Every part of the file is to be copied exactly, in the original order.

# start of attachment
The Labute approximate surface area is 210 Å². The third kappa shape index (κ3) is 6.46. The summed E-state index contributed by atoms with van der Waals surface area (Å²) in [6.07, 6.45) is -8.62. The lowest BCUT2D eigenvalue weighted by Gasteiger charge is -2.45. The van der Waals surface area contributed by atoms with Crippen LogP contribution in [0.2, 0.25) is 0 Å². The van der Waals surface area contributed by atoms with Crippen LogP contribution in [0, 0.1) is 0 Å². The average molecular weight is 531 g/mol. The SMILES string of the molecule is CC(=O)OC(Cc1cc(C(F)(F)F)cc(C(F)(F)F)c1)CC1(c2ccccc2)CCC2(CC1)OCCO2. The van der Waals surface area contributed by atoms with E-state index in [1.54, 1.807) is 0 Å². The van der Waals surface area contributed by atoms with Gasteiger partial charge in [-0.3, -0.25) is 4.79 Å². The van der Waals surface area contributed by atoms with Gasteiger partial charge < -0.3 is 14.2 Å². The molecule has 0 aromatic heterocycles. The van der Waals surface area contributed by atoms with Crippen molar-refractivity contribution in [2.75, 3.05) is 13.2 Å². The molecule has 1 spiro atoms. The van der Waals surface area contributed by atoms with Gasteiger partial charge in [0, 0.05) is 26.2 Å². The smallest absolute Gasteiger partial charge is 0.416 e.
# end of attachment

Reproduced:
The Labute approximate surface area is 210 Å². The third kappa shape index (κ3) is 6.46. The summed E-state index contributed by atoms with van der Waals surface area (Å²) in [6.07, 6.45) is -8.62. The lowest BCUT2D eigenvalue weighted by Gasteiger charge is -2.45. The van der Waals surface area contributed by atoms with Crippen LogP contribution in [0.2, 0.25) is 0 Å². The van der Waals surface area contributed by atoms with Crippen LogP contribution in [0, 0.1) is 0 Å². The average molecular weight is 531 g/mol. The SMILES string of the molecule is CC(=O)OC(Cc1cc(C(F)(F)F)cc(C(F)(F)F)c1)CC1(c2ccccc2)CCC2(CC1)OCCO2. The van der Waals surface area contributed by atoms with E-state index in [1.54, 1.807) is 0 Å². The van der Waals surface area contributed by atoms with Gasteiger partial charge in [-0.3, -0.25) is 4.79 Å². The van der Waals surface area contributed by atoms with Gasteiger partial charge < -0.3 is 14.2 Å². The molecule has 0 aromatic heterocycles. The van der Waals surface area contributed by atoms with Crippen molar-refractivity contribution in [2.75, 3.05) is 13.2 Å². The molecule has 1 spiro atoms. The van der Waals surface area contributed by atoms with Gasteiger partial charge in [0, 0.05) is 26.2 Å². The smallest absolute Gasteiger partial charge is 0.416 e.